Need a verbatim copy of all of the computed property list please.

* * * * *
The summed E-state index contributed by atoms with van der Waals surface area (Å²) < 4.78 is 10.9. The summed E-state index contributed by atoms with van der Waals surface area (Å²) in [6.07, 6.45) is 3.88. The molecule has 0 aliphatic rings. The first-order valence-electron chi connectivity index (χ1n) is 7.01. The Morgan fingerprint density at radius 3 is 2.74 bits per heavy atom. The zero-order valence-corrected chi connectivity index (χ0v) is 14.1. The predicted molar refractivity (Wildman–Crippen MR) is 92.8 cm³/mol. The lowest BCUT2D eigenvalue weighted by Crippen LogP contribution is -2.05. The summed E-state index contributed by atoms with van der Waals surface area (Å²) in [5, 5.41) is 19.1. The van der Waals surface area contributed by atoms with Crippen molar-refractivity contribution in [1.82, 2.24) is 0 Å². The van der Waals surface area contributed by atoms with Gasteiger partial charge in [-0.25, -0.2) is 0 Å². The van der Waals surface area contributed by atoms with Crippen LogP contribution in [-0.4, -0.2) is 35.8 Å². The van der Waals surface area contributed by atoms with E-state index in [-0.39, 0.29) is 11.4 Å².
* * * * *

The summed E-state index contributed by atoms with van der Waals surface area (Å²) < 4.78 is 10.9. The summed E-state index contributed by atoms with van der Waals surface area (Å²) in [6.07, 6.45) is 3.88. The molecule has 0 aliphatic rings. The first-order valence-electron chi connectivity index (χ1n) is 7.01. The Morgan fingerprint density at radius 3 is 2.74 bits per heavy atom. The zero-order valence-corrected chi connectivity index (χ0v) is 14.1. The predicted molar refractivity (Wildman–Crippen MR) is 92.8 cm³/mol. The lowest BCUT2D eigenvalue weighted by Crippen LogP contribution is -2.05. The summed E-state index contributed by atoms with van der Waals surface area (Å²) in [5, 5.41) is 19.1. The van der Waals surface area contributed by atoms with Crippen molar-refractivity contribution in [1.82, 2.24) is 0 Å². The van der Waals surface area contributed by atoms with Gasteiger partial charge in [-0.25, -0.2) is 0 Å². The van der Waals surface area contributed by atoms with Crippen LogP contribution in [-0.4, -0.2) is 35.8 Å². The van der Waals surface area contributed by atoms with E-state index in [-0.39, 0.29) is 11.4 Å².